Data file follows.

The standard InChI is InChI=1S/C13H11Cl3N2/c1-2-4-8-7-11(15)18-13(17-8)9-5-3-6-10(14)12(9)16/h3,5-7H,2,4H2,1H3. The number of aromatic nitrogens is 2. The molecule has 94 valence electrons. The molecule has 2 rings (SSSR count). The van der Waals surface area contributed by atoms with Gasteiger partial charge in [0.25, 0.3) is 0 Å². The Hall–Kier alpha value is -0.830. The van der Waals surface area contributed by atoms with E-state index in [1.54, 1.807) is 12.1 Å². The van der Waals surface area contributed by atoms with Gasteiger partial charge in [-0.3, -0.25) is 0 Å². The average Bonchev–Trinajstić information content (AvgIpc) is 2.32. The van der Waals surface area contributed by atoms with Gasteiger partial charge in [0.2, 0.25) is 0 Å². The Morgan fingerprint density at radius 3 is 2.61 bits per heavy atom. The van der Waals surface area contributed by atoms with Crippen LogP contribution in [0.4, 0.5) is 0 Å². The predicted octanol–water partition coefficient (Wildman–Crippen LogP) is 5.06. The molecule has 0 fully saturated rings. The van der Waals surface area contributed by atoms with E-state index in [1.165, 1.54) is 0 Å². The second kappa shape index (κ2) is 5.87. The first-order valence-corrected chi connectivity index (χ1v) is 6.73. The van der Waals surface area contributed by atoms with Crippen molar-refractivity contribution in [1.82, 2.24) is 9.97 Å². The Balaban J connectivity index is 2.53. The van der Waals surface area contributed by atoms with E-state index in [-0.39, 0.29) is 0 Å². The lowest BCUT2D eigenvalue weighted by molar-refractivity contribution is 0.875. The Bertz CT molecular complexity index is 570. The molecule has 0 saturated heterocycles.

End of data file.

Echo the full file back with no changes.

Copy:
The standard InChI is InChI=1S/C13H11Cl3N2/c1-2-4-8-7-11(15)18-13(17-8)9-5-3-6-10(14)12(9)16/h3,5-7H,2,4H2,1H3. The number of aromatic nitrogens is 2. The molecule has 94 valence electrons. The molecule has 2 rings (SSSR count). The van der Waals surface area contributed by atoms with Gasteiger partial charge in [0.25, 0.3) is 0 Å². The Hall–Kier alpha value is -0.830. The van der Waals surface area contributed by atoms with E-state index in [1.54, 1.807) is 12.1 Å². The van der Waals surface area contributed by atoms with Gasteiger partial charge in [-0.3, -0.25) is 0 Å². The average Bonchev–Trinajstić information content (AvgIpc) is 2.32. The van der Waals surface area contributed by atoms with Gasteiger partial charge in [0.2, 0.25) is 0 Å². The Morgan fingerprint density at radius 3 is 2.61 bits per heavy atom. The van der Waals surface area contributed by atoms with Crippen LogP contribution in [0.4, 0.5) is 0 Å². The predicted octanol–water partition coefficient (Wildman–Crippen LogP) is 5.06. The molecule has 0 fully saturated rings. The van der Waals surface area contributed by atoms with E-state index in [1.165, 1.54) is 0 Å². The second kappa shape index (κ2) is 5.87. The first-order valence-corrected chi connectivity index (χ1v) is 6.73. The van der Waals surface area contributed by atoms with Crippen molar-refractivity contribution in [1.82, 2.24) is 9.97 Å². The Balaban J connectivity index is 2.53. The van der Waals surface area contributed by atoms with E-state index in [-0.39, 0.29) is 0 Å². The lowest BCUT2D eigenvalue weighted by molar-refractivity contribution is 0.875. The Bertz CT molecular complexity index is 570. The molecule has 0 saturated heterocycles.